“Gravity” is a marvel (5/5)


Gravity

Space: Is there anything more boundless and constricting at the same time?  Is there anything  more frighteningly beautiful? The vast, unreachable depth of the stars is awe-inspiring, yet floating in the void would make anyone feel small and insignificant. We are only a speck in the universe, trying to shimmer as bright as its stars. But I imagine a level of peace is acquired when one floats above the Earth. Removed from life’s burdens, serenity manifests in the form of weightlessness and muted sounds. Perhaps it’s the only form of Heaven within our reach. Yet, just thinking about our universe’s open range is enough to induce a claustrophobic sensation in the depths of my gut. Now, could you imagine drifting aimlessly  amidst the stars, tethered to nothing?  Panic devours serenity; death is seemingly imminent. There’s nothing left to do but  wait patiently until your oxygen levels dissipate, and the universe swallows you whole.

This is the unfortunate end game for Dr. Ryan Stone (Sandra Bullock), a first time space explorer tasked with fixing a satellite that has seen better days. Removed merely a day from heading back to Earth, Ryan diligently works with gravity being her reward. Assisting Ryan is Matthew Kowalski (George Clooney), a savvy space veteran who is less than an hour away from achieving an unimaginable record: most time spent sifting through space. Together they make their repairs, but routine maintenance work mutates into a tragic event when debris from a destroyed Russian satellite collides with our fearless crew and their beacon. Dramatic destruction launches Ryan away from safety, flipping her head over toe into the abyss. Breathless and overwhelmed with anxiety, Ryan’s impromptu flight reinforces the notion she was never meant for this kind of life. Thankfully, her nightmare is stalled when Kowalski, who is sporting a jet pack, miraculously finds his way back to her. Desolation is easier to swallow when not alone. Off in the distance, Kowalski finds salvation in the form of the International Space Station. With Ryan’s oxygen hastily declining and another storm of debris on its way, hope is miles away.

Much like his previous film, Children of Men, an unforgettable  sci-fi masterpiece that’s as technically perfect as it is emotionally profound, Alfonso Cuarón has woven a small, intimate story into a massive cinematic undertaking. Cuarón, always seduced by the finer details of a place and time, has crafted the definitive space experience for those with their feet firmly planted on the ground. Harnessing a technical prowess that has made special effects maestro James Cameron gush, Cuarón promptly drops us into space and establishes its natural laws within a single take. As his camera sweeps around without breaking away, we experience the sheer beauty of looking down at the Earth as it quietly rotates, as well as the frightening immeasurable depth surrounding it. Right away we recognize the splendor and its spoils, and right away we can see Cuarón is working on another level. Only a master like Cuarón can elicit awe and fear from us in a single take. Cuaron’s investment in long takes, seamless special effects, and the rigid rules of zero-g culminate into an unforgettable experience, which is only heightened by seeing the film in IMAX 3D.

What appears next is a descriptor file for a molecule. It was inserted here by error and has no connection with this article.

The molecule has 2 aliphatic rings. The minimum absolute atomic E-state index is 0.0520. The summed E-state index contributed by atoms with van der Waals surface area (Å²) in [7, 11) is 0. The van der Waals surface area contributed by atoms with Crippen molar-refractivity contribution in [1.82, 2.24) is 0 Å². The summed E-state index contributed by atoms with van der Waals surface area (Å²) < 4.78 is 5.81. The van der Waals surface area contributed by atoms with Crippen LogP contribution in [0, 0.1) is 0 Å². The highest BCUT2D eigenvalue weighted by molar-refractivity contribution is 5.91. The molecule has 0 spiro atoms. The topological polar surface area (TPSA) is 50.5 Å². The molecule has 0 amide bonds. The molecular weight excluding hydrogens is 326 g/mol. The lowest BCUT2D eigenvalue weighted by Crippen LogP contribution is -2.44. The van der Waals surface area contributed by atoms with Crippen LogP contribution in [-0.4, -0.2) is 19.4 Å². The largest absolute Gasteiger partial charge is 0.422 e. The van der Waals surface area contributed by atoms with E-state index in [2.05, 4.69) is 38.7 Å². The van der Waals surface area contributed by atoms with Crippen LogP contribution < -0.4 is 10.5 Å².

From a production standpoint, Gravity is one of the most impeccably crafted films of the last decade. You will certainly see nothing like it. But Cuarón isn’t content with a well constructed ride because without some semblance of a story to tell, it would be a hollow adventure. Cuarón, who shared scripting duties with his son Jonás Cuarón, doesn’t lose sight of the human element. Ryan’s survival is always front and center. Initially, her intent to survive is almost instinctual, but as her opportunities dim and the end nears, personal rebirth propels her forward into the unknown. Her arc is simple, perhaps cliché to a degree, but is wonderfully sold by Cuarón and an Oscar caliber performance from Sandra Bullock who, much like Tom Hanks in Cast Away, is practically playing in a one woman show. Having not much to play off of, outside of a small, but heartwarming performance from George Clooney, Bullock masterfully exposes her character’s disheartening scar tissue, and fashions it into a badge of courage and resolve. Most importantly, death gives way to life. In the simplest of terms and in the grandest of vessels, Cuaron’s Gravity throttles the heart and resuscitates the soul, helping us find peace in the void.

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One thought on ““Gravity” is a marvel (5/5)

  1. Pingback: Top 15 Films from 2013: Finale | Reel Voice

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